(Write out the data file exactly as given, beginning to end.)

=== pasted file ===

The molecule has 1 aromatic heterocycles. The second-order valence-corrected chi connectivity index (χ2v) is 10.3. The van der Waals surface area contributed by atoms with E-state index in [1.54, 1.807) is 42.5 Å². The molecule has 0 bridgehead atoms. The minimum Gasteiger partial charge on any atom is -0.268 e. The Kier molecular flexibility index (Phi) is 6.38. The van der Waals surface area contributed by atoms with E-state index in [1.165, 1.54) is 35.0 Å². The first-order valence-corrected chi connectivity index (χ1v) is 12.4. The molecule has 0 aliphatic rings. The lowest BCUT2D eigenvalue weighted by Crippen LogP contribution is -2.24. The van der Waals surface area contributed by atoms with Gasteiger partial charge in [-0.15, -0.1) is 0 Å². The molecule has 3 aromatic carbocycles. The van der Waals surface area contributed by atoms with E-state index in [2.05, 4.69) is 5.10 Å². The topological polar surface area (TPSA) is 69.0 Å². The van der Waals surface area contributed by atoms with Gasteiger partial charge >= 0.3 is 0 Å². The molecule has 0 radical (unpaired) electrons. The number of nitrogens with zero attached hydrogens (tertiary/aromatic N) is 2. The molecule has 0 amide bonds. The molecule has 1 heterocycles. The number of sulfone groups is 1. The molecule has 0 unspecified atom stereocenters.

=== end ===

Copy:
The molecule has 1 aromatic heterocycles. The second-order valence-corrected chi connectivity index (χ2v) is 10.3. The van der Waals surface area contributed by atoms with E-state index in [1.54, 1.807) is 42.5 Å². The molecule has 0 bridgehead atoms. The minimum Gasteiger partial charge on any atom is -0.268 e. The Kier molecular flexibility index (Phi) is 6.38. The van der Waals surface area contributed by atoms with E-state index in [1.165, 1.54) is 35.0 Å². The first-order valence-corrected chi connectivity index (χ1v) is 12.4. The molecule has 0 aliphatic rings. The lowest BCUT2D eigenvalue weighted by Crippen LogP contribution is -2.24. The van der Waals surface area contributed by atoms with Gasteiger partial charge in [-0.15, -0.1) is 0 Å². The molecule has 3 aromatic carbocycles. The van der Waals surface area contributed by atoms with E-state index in [2.05, 4.69) is 5.10 Å². The topological polar surface area (TPSA) is 69.0 Å². The van der Waals surface area contributed by atoms with Gasteiger partial charge >= 0.3 is 0 Å². The molecule has 0 radical (unpaired) electrons. The number of nitrogens with zero attached hydrogens (tertiary/aromatic N) is 2. The molecule has 0 amide bonds. The molecule has 1 heterocycles. The number of sulfone groups is 1. The molecule has 0 unspecified atom stereocenters.